US inflation below 5% for first time in two years


Prices for milk, airline tickets and new cars fell in the US last month, helping drive inflation to its lowest rate in two years.

Inflation, the pace at which prices rise, was 4.9% in the 12 months to April, official figures show.

That was down from 5% in March, and marks the tenth month in a row that price rises have slowed.

The fall comes after the US central bank has sharply raised interest rates to try to control inflation.

Inflation in the US peaked last June at 9.1% – the highest it has been since 1981.

But officials have hesitated to declare victory, as a problem that once seemed contained to particular sectors – such as energy and manufactured goods – has spread throughout the economy.

Housing, petrol and used car prices all jumped from March to April. The cost of haircuts, veterinary visits and gardening services also climbed.

And though no longer soaring, overall prices continue to rise far more quickly than the 2% rate the Federal Reserve considers healthy.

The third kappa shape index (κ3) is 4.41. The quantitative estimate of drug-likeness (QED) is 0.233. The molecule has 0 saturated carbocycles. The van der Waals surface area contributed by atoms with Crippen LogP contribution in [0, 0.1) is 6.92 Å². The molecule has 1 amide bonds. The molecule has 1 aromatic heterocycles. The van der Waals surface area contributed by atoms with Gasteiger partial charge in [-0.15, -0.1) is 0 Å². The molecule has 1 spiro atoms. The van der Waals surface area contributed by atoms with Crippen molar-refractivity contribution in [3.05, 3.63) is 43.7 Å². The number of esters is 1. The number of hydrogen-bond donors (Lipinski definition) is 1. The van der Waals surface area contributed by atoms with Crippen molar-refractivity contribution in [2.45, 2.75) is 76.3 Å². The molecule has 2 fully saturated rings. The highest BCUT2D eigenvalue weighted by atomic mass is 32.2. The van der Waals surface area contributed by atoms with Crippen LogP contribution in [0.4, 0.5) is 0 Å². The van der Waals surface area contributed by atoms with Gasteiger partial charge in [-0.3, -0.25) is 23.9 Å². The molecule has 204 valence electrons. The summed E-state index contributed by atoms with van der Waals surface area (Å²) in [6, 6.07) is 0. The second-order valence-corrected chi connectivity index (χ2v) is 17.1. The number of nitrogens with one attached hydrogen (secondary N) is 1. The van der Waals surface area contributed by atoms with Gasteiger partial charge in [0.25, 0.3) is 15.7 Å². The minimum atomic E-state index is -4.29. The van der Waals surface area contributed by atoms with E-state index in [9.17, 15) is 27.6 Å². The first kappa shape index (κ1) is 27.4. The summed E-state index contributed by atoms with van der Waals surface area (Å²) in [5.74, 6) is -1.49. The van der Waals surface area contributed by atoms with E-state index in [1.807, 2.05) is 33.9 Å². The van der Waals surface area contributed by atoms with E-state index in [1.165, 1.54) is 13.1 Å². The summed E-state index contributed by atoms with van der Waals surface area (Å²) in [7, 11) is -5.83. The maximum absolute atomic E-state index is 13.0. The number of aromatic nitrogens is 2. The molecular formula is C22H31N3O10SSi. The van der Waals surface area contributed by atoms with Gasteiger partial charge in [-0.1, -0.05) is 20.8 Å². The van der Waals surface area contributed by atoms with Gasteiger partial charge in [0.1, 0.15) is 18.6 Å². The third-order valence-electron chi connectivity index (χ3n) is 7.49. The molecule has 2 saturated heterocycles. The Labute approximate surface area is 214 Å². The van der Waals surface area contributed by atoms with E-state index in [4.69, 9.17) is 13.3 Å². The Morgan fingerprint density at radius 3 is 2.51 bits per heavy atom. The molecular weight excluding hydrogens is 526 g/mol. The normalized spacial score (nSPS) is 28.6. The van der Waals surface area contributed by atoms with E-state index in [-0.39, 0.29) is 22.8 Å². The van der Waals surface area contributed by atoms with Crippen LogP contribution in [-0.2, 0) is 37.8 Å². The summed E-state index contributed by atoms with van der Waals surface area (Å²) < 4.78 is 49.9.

So-called core inflation – which does not include food and energy prices, which change frequently – rose by 5.5% in the 12 months to April.

“With inflation in the US now below 5% for the first time in two years, markets will be thinking the light at the end of the tunnel is getting brighter, and the worst of this inflation is far in the rear-view mirror,” said Richard Carter, head of fixed interest research at Quilter Cheviot.

“That said, inflation remains well above the target level, and core inflation is proving stickier.”

The Federal Reserve has raised interest rates 10 times since last March, bringing them to the highest levels since 2007.

The moves are intended to discourage people from borrowing, leading economic activity to slow and easing the pressures that are pushing up prices.

The head of the Federal Reserve, Jerome Powell, signalled this month that officials believe they may have done enough to get inflation under control and could be ready to pause their programme of rate rises.

Economists at Wells Fargo bank said the latest figures could help convince policymakers to pause, but they warned that “progress remains incremental rather than rapid.”

“Slowing food inflation and normalising energy prices have offered consumers some relief from the most painful parts of the price surge seen over the past couple of years,” they wrote.

“Even if inflation trends generally seem to be moving in the right direction, we believe it will take significantly more realised progress before policymakers are ready to declare mission accomplished.”


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